FORT JACKSON, S.C. –
Sailors and Airmen from Joint Base Charleston's 628th Security Forces Squadron, received instruction on boat and land-mounted M240B machine gun operations at Ft. Jackson, S.C., March 12, 2013.
The training, which takes place over the course of several weeks, enables the JB Charleston - Weapons Station Harbor Patrol Team to support the 628th SFS' unique mission of protecting the waterways bordering the JB Charleston - Weapons Station.
The training, which starts with weapons and boat familiarization, concludes with water-based qualifications and qualifies security forces personnel to become part of the HPT team.
"Like other job openings in the Air Force, I simply applied, and as a benefit of joint basing, I have a unique opportunity to serve on the HPT with our Navy and civilian crewmates," said Airman 1st Class Cort Romo, 628th SFS installation entry controller.
The training also allowed current HPT members to maintain their weapons proficiency by using this opportunity to gain extra trigger time.
Instruction began with M240B gun basics, progressed to single, double and triple-shot control, and continued into rhythm shooting and runaway gun stoppage. The second day's evolutions included night shooting, with and without the aid of night-vision goggles.
"The training sessions we have conducted up to this point are building blocks," said Senior Chief Petty Officer Vincent Stephens, a master-at-arms assigned to the 628th SFS and range officer-in-charge. "The additional skill sets we learn and the muscle-action repetition will aid all of us by providing the necessary tools used during our patrols."
"I've never fired the M240B before," said Seaman John Freeman, a master-at-arms and activated reservist from the Navy Operational Support Center Columbia, assigned to the 628th SFS. "From learning the basics of trigger control, advanced tactics and night shooting, becoming proficient in all of these skills will be essential during our patrols."
"The 7.62mm ammunition leaves the muzzle at 2,750 feet per second (1,875 mph). The round will definitely punch through a small boat or cinderblock," said Navy Petty Officer 1st Class Bradley Nguyen, a gunner's mate assigned to the 628th SFS and lead instructor for the course.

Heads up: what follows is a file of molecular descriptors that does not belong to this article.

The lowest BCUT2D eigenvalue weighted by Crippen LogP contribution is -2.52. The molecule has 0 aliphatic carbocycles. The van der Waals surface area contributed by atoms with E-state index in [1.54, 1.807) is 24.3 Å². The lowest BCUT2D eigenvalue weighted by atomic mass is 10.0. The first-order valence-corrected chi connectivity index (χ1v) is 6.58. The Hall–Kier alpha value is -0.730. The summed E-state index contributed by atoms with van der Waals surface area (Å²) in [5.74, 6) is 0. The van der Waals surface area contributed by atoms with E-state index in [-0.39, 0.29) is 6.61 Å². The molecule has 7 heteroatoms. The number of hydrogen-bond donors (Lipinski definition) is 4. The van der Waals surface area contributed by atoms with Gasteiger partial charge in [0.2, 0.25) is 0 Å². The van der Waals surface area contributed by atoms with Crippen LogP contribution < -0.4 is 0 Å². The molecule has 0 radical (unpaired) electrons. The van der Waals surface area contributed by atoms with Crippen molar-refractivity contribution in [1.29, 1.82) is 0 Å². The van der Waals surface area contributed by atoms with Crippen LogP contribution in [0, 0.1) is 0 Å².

The weapon is capable of firing up to 600 rounds-per-minute and has a maximum effective range of approximately 1,960 yards for an area target and 870 yards for a point target.
"The M240B is a devastatingly powerful, crew-served weapon that requires increased tactical skill, instinctive response and smart decision making since we operate in a populated environment," said Nguyen. "Our goal is that the skills learned in a training environment become habit, so if our crews are called into action, operating the weapons will be second nature and they will execute their mission professionally and by the book."
One of the highlights of the training event was a talking gun exercise, an evolution where HPT shooters develop communication skills and weapon proficiency sufficient to deter or repel adversaries by providing constant fire from multiple weapons. The talking gun exercise was conducted during the day with both guns ground-mounted and at night with one gun on the ground with the other gun boat-mounted. The evolution involves teams communicating each gun's status between teams with no lapse in firing the weapons.
The training is conducted in four parts. In addition to the initial weapons familiarization and night training using night vision goggles, SFS forces will complete the training by participating in exercises that simulate firing from a boat while it is still on land, and finally from a boat on the water.